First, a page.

As recently mentioned, I’ve been working on a few projects of late. In preparation for an OpenSSH based class I might offer, I found myself wanting to offer a shorter class on OpenBSD’s VMM/VMD virtual machine hypervisor system. In researching this VMM/VMD system, one of my tests involved booting a linux live disk. I chose Kali for this. Getting it to boot wasn’t straight forward, due to the lack of a graphics KVM style console. The VMM/VMD hypervisor uses serial connections to the guest operating systems, so I had to find all of the bells and whistles to pass to the Kali boot loader to make it boot to a usable login prompt.
Secondary to the above, and partially why Kali was chosen, is the fact that my GCIH is half its lifetime old. It’s a 4 year certification, and I’ve had it for 2 years, now. I got a reminder that renewal is coming up, and I began the refresher research on what’s involved in keeping this certification maintained through the renewal process. One option is to take another SANS course, and get a new certificate from it. While I would love to do this at some point, their courses are very expensive. I also have an itch to try a different certification provider, and one of those stands out above the rest, to me. I’ve decided I will likely go for the PWK (Pentesting With Kali) class from Offensive Security, and take the OSCP (Offensive Security Certified Professional) exam and certification. This certification has “teeth” in that you don’t memorize a question/answer pool in order to answer a bunch of questions that are similar, but not exactly the same. Instead, they give you about 48 hours (2 days) for the total exam. The first day is to do an actual penetration test of a 5 machine environment, and the second day is to give you time to do a professional quality write up/report of the pentest as if you were presenting the report to a client. The cost is within reason, and my family supports me in this endeavor. To that end, Kali is on my radar as a “use this frequently” system this year.
I have several options for running Kali moving forward, and I will cover many of them as I go on this journey. I will eventually go over running it in virtual machine environments up to and including VMware Workstation, Oracle VirtualBox, as a ProxMox guest, and of course, through the serial console as an OpenBSD VMM/VMD guest. I may or may not get around to covering running it as a live bootable USB stick, or as a physical install to a typical x86_64 laptop. All of these are things I’m looking at, but the first thing I’ll cover is installation and use on a Raspberry Pi.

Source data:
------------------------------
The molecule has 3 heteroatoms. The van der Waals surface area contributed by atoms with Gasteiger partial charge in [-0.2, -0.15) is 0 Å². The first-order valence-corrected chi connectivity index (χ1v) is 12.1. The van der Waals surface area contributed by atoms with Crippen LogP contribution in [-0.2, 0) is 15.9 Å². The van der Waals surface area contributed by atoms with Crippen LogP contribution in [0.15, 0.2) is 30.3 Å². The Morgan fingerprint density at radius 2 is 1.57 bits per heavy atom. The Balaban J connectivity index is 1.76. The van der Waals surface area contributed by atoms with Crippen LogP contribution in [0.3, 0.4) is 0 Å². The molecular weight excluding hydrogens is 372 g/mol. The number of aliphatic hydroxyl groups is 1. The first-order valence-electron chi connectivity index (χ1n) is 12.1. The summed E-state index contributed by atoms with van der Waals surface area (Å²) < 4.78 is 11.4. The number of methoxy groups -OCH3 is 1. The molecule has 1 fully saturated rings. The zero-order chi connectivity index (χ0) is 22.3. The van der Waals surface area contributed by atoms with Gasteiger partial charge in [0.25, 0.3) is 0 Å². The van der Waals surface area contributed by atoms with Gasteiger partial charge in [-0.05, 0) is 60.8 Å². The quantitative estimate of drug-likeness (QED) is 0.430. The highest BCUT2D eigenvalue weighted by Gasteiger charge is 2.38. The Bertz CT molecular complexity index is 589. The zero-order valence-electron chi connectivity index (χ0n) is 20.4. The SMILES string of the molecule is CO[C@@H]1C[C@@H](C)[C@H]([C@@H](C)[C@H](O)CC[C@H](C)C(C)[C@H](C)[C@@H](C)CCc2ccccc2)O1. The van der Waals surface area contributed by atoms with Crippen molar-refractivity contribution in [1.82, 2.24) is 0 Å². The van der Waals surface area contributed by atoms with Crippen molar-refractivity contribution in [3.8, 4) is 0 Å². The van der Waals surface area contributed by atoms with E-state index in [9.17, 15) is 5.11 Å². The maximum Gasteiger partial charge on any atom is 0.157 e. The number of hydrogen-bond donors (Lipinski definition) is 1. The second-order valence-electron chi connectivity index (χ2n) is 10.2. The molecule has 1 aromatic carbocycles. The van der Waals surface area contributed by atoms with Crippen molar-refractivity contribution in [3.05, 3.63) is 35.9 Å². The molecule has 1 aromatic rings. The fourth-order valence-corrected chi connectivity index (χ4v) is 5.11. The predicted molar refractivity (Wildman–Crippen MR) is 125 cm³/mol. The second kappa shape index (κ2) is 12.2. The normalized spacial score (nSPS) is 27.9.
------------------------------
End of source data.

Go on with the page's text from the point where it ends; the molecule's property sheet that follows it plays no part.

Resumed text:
I’ve made a few attempts at using Kali on a Raspberry Pi before. I had trouble getting the TFT displays working satisfactorily, and I benched those projects due to the level of hassle and my own time constraints. I knew that when I circled back around to this idea, I’d want a bigger screen than either of those TFT displays offered. I want the device to be portable enough that I can take it almost anywhere and set up shop, but I need a display that gives me enough work space to actually … work.
The smallest display I was willing to look at was the 7 inch displays available, but my wife has a 7 inch tablet, and it’s only a little larger than a modern day smart phone. My latest failed Kali attempt was on my own tablet, where Kali Nethunter never seemed to get installed properly no matter how many times I went through the process. I like this screen size, and there are a few 10 inch displays available. I almost settled on a device that used one of these when I discovered that there is actually a kit that turns a Raspberry Pi into a laptop form factor.
The two versions of the kit available on AdaFruit are the first version of this product. One is green, and one is grey, but the kit itself is otherwise the same. The project site has an updated “pi-top 2” design, which moves the trackpad down below the keyboard, and gives room for the keyboard to be full size, which works better for me. I never liked trackpads in general, because I tend to brush the thing while I’m typing, but I’m sure I’ll work around this limitation somehow. This case is also green, with no grey option available. I would prefer grey, but I can live with the green case as long as it is as functional as I hope it will be.
After all of the research I’ve done, I have decided on the pi-top as my next Kali attempt. I’ve made the purchase for the pi-top 2 style case, and will cover the experience of how the order/tracking went, unboxing, setting it up, running the pi-top polarisOS that comes with it, and getting Kali installed and running on the new machine.
The order arrived today, but the write up for that will be next week.